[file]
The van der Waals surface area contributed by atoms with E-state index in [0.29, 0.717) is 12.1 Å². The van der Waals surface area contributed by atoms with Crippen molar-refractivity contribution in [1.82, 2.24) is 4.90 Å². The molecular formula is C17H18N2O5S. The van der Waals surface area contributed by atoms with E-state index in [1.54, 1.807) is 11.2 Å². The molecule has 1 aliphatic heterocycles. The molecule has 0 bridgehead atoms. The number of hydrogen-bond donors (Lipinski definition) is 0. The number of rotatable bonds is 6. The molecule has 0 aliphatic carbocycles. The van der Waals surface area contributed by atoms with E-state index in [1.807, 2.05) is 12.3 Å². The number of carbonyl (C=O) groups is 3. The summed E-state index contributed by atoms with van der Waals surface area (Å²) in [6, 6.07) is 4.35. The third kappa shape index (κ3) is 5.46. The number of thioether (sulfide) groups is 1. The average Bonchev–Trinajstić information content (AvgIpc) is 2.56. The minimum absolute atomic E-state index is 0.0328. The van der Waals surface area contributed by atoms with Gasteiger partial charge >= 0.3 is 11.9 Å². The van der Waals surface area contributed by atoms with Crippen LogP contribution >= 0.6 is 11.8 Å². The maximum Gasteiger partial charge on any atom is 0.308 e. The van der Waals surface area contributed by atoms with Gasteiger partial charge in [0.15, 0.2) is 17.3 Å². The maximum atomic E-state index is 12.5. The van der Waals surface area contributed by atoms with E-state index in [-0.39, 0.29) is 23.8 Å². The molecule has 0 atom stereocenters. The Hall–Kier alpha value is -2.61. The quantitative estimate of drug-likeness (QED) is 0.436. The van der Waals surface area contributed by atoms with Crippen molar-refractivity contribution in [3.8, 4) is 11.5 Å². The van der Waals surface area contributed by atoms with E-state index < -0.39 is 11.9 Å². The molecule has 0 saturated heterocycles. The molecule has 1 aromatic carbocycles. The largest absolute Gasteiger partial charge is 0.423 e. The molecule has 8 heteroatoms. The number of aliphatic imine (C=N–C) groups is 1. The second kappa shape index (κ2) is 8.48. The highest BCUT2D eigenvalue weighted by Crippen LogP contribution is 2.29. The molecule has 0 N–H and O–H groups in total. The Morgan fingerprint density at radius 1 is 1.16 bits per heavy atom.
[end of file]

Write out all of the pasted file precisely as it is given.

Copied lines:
The van der Waals surface area contributed by atoms with E-state index in [0.29, 0.717) is 12.1 Å². The van der Waals surface area contributed by atoms with Crippen molar-refractivity contribution in [1.82, 2.24) is 4.90 Å². The molecular formula is C17H18N2O5S. The van der Waals surface area contributed by atoms with E-state index in [1.54, 1.807) is 11.2 Å². The molecule has 1 aliphatic heterocycles. The molecule has 0 bridgehead atoms. The number of hydrogen-bond donors (Lipinski definition) is 0. The number of rotatable bonds is 6. The molecule has 0 aliphatic carbocycles. The van der Waals surface area contributed by atoms with E-state index in [1.807, 2.05) is 12.3 Å². The number of carbonyl (C=O) groups is 3. The summed E-state index contributed by atoms with van der Waals surface area (Å²) in [6, 6.07) is 4.35. The third kappa shape index (κ3) is 5.46. The number of thioether (sulfide) groups is 1. The average Bonchev–Trinajstić information content (AvgIpc) is 2.56. The minimum absolute atomic E-state index is 0.0328. The van der Waals surface area contributed by atoms with Gasteiger partial charge >= 0.3 is 11.9 Å². The van der Waals surface area contributed by atoms with Crippen LogP contribution >= 0.6 is 11.8 Å². The maximum Gasteiger partial charge on any atom is 0.308 e. The van der Waals surface area contributed by atoms with Gasteiger partial charge in [0.15, 0.2) is 17.3 Å². The maximum atomic E-state index is 12.5. The van der Waals surface area contributed by atoms with E-state index in [-0.39, 0.29) is 23.8 Å². The molecule has 0 atom stereocenters. The Hall–Kier alpha value is -2.61. The quantitative estimate of drug-likeness (QED) is 0.436. The van der Waals surface area contributed by atoms with Crippen molar-refractivity contribution in [3.8, 4) is 11.5 Å². The van der Waals surface area contributed by atoms with E-state index < -0.39 is 11.9 Å². The molecule has 0 saturated heterocycles. The molecule has 1 aromatic carbocycles. The largest absolute Gasteiger partial charge is 0.423 e. The molecule has 8 heteroatoms. The number of aliphatic imine (C=N–C) groups is 1. The second kappa shape index (κ2) is 8.48. The highest BCUT2D eigenvalue weighted by Crippen LogP contribution is 2.29. The molecule has 0 N–H and O–H groups in total. The Morgan fingerprint density at radius 1 is 1.16 bits per heavy atom.